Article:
There are differences. Argentum is a bioengineered experiment, designed to be without genitals and androgynous. (The pronoun zie is used.) The other furries have genitals but they were made sterile (they reproduce by cloning), so they can indulge in lots of sex without worrying about getting pregnant. (Argen qveches that zie’s missing out on the fun.) The Asteroid Belt governments are more chaotic and dictatorial – they all seem like wretched hives of scum and villainy — which increases the suspense, but are less logical.
In almost every respect in which The Pride of Parahumans can be compared with Kismet, it comes off second. Pride begins with huge expository lumps to describe the parahumans and their Asteroid Belt culture:
“Anyways, that brief history of Ceres does not do justice to the wonder that is the market caverns. As the corps mined out the dwarf planet they dug huge holes miles beneath the surface in order to get to the largest concentrations of mass in the asteroid. These tunnels were a minimum of two meters tall to accommodate the miners and their equipment, but the caves that had held the most valuable minerals often reached five meters in height and a football field or two in length or width. Since there was plenty of pre-existing living space in the worker barracks and tunnels, many of these caverns had been reinforced with long titanium columns and filled with multiple levels of storefronts. The .028 gravities made it easy for most people to simply jump from one level to another through holes in the rickety paneling placed in front of shops so the customers had something to window browse from. It’s rather incredible, in a ramshackle slum kind of way.” (p. 21)
Kismet blends the setting into the action smoothly. Kismet’s third-person narration is more natural to a novel, while Pride is narrated by Argen in a conversational style that makes you constantly wonder who zie’s supposed to be talking to.
In Pride, the parahumans were bioengineered by human corporations to explore and mine the Asteroid Belt. They successfully revolted and set up their own Asteroid Belt nations. Kismet also has furry nations in the Asteroid Belt, but the animal types seem more reasonable for space exploration and exploitation. Rats, wolves, foxes, large dogs, the big felines. In Pride there are those, but also enlarged ravens and others such as “a heavy set spider monkey”, parrots, and octopi, that do not seem to be logical for space mining. The ravens have sort-of hands:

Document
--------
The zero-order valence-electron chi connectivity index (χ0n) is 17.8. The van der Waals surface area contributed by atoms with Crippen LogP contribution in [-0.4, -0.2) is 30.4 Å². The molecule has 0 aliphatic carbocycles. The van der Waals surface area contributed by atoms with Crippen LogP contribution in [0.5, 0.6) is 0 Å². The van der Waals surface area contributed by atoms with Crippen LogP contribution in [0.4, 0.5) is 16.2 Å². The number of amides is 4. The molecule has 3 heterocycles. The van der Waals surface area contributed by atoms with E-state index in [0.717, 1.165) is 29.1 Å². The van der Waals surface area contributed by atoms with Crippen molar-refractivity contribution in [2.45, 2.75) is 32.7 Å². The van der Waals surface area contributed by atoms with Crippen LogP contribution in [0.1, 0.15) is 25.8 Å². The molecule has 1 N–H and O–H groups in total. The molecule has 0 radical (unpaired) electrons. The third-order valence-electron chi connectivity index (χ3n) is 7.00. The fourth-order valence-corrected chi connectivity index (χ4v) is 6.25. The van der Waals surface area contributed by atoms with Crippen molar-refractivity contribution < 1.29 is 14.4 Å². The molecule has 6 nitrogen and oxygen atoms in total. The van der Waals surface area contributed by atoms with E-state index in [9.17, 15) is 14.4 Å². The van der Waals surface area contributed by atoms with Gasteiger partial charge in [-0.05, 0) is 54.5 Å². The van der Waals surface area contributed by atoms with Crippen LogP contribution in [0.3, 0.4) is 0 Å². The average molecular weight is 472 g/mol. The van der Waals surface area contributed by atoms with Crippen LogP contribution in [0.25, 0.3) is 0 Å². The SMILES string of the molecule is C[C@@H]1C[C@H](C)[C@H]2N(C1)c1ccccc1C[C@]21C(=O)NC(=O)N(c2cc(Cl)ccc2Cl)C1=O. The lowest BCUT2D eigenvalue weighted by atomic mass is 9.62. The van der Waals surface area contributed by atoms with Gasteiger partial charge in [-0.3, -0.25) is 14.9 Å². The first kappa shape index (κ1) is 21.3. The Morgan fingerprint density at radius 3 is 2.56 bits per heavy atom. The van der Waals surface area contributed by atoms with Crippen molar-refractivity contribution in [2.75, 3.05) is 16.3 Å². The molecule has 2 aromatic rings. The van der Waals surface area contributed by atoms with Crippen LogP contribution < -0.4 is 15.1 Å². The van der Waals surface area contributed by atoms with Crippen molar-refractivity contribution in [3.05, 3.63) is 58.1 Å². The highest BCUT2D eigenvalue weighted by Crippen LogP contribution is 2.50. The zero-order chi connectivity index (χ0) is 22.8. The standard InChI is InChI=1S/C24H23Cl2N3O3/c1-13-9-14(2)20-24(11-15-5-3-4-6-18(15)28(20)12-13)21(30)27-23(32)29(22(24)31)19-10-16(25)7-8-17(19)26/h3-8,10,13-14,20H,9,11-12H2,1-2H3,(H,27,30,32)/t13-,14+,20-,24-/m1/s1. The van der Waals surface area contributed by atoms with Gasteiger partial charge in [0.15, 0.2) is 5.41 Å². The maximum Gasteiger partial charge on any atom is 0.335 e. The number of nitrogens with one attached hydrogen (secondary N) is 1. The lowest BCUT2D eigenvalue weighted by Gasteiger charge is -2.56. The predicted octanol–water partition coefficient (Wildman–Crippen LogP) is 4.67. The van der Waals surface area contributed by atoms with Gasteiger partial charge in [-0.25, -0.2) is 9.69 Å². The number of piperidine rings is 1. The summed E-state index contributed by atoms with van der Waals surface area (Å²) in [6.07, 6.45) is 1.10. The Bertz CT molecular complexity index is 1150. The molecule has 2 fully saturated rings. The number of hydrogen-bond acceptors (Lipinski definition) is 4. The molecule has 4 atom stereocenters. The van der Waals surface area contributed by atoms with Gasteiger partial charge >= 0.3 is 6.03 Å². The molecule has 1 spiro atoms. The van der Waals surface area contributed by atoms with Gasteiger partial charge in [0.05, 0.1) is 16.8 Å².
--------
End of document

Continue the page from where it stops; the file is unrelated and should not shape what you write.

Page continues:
“His [Cole’s] wings were also modified with small claws at the ends, apparently a small atavism the bioengineers found that dated back to the earliest birds from the time of the dinosaurs. They enabled him to hang onto an overhead handlebar while his feet manipulated the flight controls. Apparently there was a prevailing theory among some of the corps that created us that creatures that evolved in a three dimensional environment would be better suited to navigating the depths of space than us terrestrials. So rather than adding some animal genes to a human baseline genome like most did for their deep space workforce, they took the genomes of dolphins, parrots, octopi, corvids, and seals – basically any aquatic or flying animal that showed a decent level of intelligence – and boosted their brainpower until they could operate a spaceship. I don’t know how well it worked but I do know that for all his annoying quirks, Cole was a great pilot.” (pgs. 4-5)
This is imaginative and more colorful – birds or octopi piloting spaceships? — but is less plausible than the big mammals of Kismet.
Another imaginative bit is the culture of cloning. Parahumans buy their “children”. Here the four protagonists have moved from Ceres to Vesta. They find that the manufacture of clones there is controlled by the Society for the Preservation of Parahuman Species.
“Then he [Denal] paused as if in contemplation. ‘Hey, maybe we should all get clones. We can be like one of those human families. Me and Cole can be the dads, Aniya can be the mom, but what would that make you?’
I snorted derisively. ‘Save it until we have enough money to actually buy clones. I doubt they would charge a bunch of prospectors fresh from Ceres anything less than full price. And last I checked, clones were expensive.’” (p. 53)